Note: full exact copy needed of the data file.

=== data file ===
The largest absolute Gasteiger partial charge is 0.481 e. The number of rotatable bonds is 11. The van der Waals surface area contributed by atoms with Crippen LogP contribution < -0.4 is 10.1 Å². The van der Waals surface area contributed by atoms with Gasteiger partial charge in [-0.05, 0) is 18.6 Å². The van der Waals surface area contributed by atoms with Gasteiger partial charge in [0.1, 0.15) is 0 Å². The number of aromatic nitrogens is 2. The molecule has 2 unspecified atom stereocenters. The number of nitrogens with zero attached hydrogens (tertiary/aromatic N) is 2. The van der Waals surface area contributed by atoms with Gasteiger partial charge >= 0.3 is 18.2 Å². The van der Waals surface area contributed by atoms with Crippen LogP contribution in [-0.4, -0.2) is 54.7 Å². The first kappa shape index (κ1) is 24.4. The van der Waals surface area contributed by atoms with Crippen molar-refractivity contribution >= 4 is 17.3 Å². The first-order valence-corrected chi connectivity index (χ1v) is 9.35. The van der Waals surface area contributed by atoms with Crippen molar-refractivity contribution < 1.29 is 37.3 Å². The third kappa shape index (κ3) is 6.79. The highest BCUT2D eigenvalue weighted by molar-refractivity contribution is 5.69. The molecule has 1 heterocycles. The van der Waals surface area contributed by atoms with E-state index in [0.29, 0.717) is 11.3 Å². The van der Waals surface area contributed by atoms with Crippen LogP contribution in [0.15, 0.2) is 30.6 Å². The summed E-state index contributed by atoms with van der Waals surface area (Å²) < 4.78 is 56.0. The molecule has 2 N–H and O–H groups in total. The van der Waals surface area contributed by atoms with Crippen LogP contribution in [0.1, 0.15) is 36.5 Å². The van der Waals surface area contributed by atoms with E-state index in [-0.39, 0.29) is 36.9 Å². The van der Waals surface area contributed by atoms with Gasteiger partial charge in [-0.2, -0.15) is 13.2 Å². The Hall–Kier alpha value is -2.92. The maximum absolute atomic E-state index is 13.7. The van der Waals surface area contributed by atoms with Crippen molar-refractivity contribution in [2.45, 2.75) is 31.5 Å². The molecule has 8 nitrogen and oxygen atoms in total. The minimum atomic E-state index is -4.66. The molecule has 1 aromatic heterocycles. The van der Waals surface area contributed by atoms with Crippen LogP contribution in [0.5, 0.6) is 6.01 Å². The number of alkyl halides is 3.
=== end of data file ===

The largest absolute Gasteiger partial charge is 0.481 e. The number of rotatable bonds is 11. The van der Waals surface area contributed by atoms with Crippen LogP contribution < -0.4 is 10.1 Å². The van der Waals surface area contributed by atoms with Gasteiger partial charge in [-0.05, 0) is 18.6 Å². The van der Waals surface area contributed by atoms with Gasteiger partial charge in [0.1, 0.15) is 0 Å². The number of aromatic nitrogens is 2. The molecule has 2 unspecified atom stereocenters. The number of nitrogens with zero attached hydrogens (tertiary/aromatic N) is 2. The van der Waals surface area contributed by atoms with Gasteiger partial charge >= 0.3 is 18.2 Å². The van der Waals surface area contributed by atoms with Crippen LogP contribution in [-0.4, -0.2) is 54.7 Å². The first kappa shape index (κ1) is 24.4. The van der Waals surface area contributed by atoms with Crippen molar-refractivity contribution >= 4 is 17.3 Å². The first-order valence-corrected chi connectivity index (χ1v) is 9.35. The van der Waals surface area contributed by atoms with Crippen molar-refractivity contribution < 1.29 is 37.3 Å². The third kappa shape index (κ3) is 6.79. The highest BCUT2D eigenvalue weighted by molar-refractivity contribution is 5.69. The molecule has 1 heterocycles. The van der Waals surface area contributed by atoms with E-state index in [0.29, 0.717) is 11.3 Å². The van der Waals surface area contributed by atoms with Crippen LogP contribution in [0.15, 0.2) is 30.6 Å². The summed E-state index contributed by atoms with van der Waals surface area (Å²) < 4.78 is 56.0. The molecule has 2 N–H and O–H groups in total. The van der Waals surface area contributed by atoms with Crippen LogP contribution in [0.1, 0.15) is 36.5 Å². The van der Waals surface area contributed by atoms with E-state index in [-0.39, 0.29) is 36.9 Å². The van der Waals surface area contributed by atoms with Gasteiger partial charge in [-0.2, -0.15) is 13.2 Å². The Hall–Kier alpha value is -2.92. The maximum absolute atomic E-state index is 13.7. The van der Waals surface area contributed by atoms with Crippen molar-refractivity contribution in [2.45, 2.75) is 31.5 Å². The molecule has 8 nitrogen and oxygen atoms in total. The minimum atomic E-state index is -4.66. The molecule has 1 aromatic heterocycles. The van der Waals surface area contributed by atoms with Crippen LogP contribution in [0.5, 0.6) is 6.01 Å². The number of alkyl halides is 3.